Very very quick post with gifs in lieu of words

For whatever reason, my internet has recently brought me into contact with a number of people who decry a certain piece of media by saying that the female character (or characters) are just Mary Sues. This happens a lot, actually. And it always makes me go like this;

Because, you see, an awful lot of the time it seems like people are using Mary Sue as a shorthand for “female.” (I am not the first one to notice this.) If a girl has too many skills– Mary Sue. If a girl has too FEW skills and yet avoids being a body in a freezer– Mary Sue. If a girl is too loved– Mary Sue. If a girl is too unloved– Mary Sue. If a girl has any kind of history which is not middle-class-suburban-america, she’s a Mary Sue. If a girl is from middle class suburban America, she is also a Mary Sue.

And to a certain point, I thought that was weird but attributed it to people who didn’t know how to read anything in context, or just really enjoyed hating. And then today, I was struck with curiosity and a desire to avoid what I was writing about, so I put MYSELF through the Mary Sue test.

And guess what? I’m a Sue. I am a “character with overly idealized and hackneyed mannerisms, lacking noteworthy flaws, and primarily functioning as a wish-fulfilment fantasy for the author or reader. Generally accepted as a character whose positive aspects overwhelm their other traits until they become one-dimensional.”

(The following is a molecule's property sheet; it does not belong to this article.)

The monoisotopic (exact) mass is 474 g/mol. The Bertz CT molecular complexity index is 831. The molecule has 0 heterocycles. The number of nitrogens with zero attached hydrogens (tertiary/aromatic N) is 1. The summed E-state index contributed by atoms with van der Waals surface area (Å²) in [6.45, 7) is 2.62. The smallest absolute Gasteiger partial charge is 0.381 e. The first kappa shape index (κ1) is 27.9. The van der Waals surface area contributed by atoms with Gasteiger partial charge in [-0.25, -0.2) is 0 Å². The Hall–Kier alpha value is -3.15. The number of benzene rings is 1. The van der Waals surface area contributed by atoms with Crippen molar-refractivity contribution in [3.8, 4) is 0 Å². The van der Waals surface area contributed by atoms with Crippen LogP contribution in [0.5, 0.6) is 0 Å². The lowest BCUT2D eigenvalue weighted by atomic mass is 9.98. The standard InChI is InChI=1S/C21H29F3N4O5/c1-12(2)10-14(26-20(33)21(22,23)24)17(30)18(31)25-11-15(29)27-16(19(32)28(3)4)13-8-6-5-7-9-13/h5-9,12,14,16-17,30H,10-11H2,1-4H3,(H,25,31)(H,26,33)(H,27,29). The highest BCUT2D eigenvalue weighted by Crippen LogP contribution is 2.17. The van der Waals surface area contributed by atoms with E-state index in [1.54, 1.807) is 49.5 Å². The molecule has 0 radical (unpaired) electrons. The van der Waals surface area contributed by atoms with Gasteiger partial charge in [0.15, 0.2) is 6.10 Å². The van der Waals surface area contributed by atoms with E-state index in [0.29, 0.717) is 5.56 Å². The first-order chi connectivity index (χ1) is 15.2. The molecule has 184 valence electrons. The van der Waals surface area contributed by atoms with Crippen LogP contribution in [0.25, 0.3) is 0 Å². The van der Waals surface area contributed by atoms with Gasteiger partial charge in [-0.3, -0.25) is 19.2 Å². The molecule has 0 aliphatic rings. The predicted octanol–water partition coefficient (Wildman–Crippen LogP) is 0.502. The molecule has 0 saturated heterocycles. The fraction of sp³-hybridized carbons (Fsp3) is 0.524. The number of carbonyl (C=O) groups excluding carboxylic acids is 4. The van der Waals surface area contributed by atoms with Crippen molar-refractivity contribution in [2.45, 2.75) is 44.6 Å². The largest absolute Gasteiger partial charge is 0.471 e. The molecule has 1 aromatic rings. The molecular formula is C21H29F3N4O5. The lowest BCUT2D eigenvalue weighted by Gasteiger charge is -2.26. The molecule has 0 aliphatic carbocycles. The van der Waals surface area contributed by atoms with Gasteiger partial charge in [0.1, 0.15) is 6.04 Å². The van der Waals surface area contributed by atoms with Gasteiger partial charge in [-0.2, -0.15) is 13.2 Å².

Okay guys, I am a real person. I have no intention of being anyone’s wish fulfillment, and I CERTAINLY have flaws. But yet, my history, and the fact that I have skills, and the fact that I have also lived certain parts of my life without significantly using my skills– this now makes me one-demential and hackneyed.

You guys, I think something is wrong with how we decide when female characters are unrealistic.

4 thoughts on “Very very quick post with gifs in lieu of words

  1. Bahnree

    Lawwwwwl. Fantastic.

    I’ve been trying in recent years to just not use Mary Sue as a term, because of what you’ve observed above. Everyone uses it differently, and it’s just kinda unfair, regardless.
    I DO use the term “OP” for any character who is too overpowered with like no flaws or checks to their OP-ness, but that really only happens in really crap stories, so.


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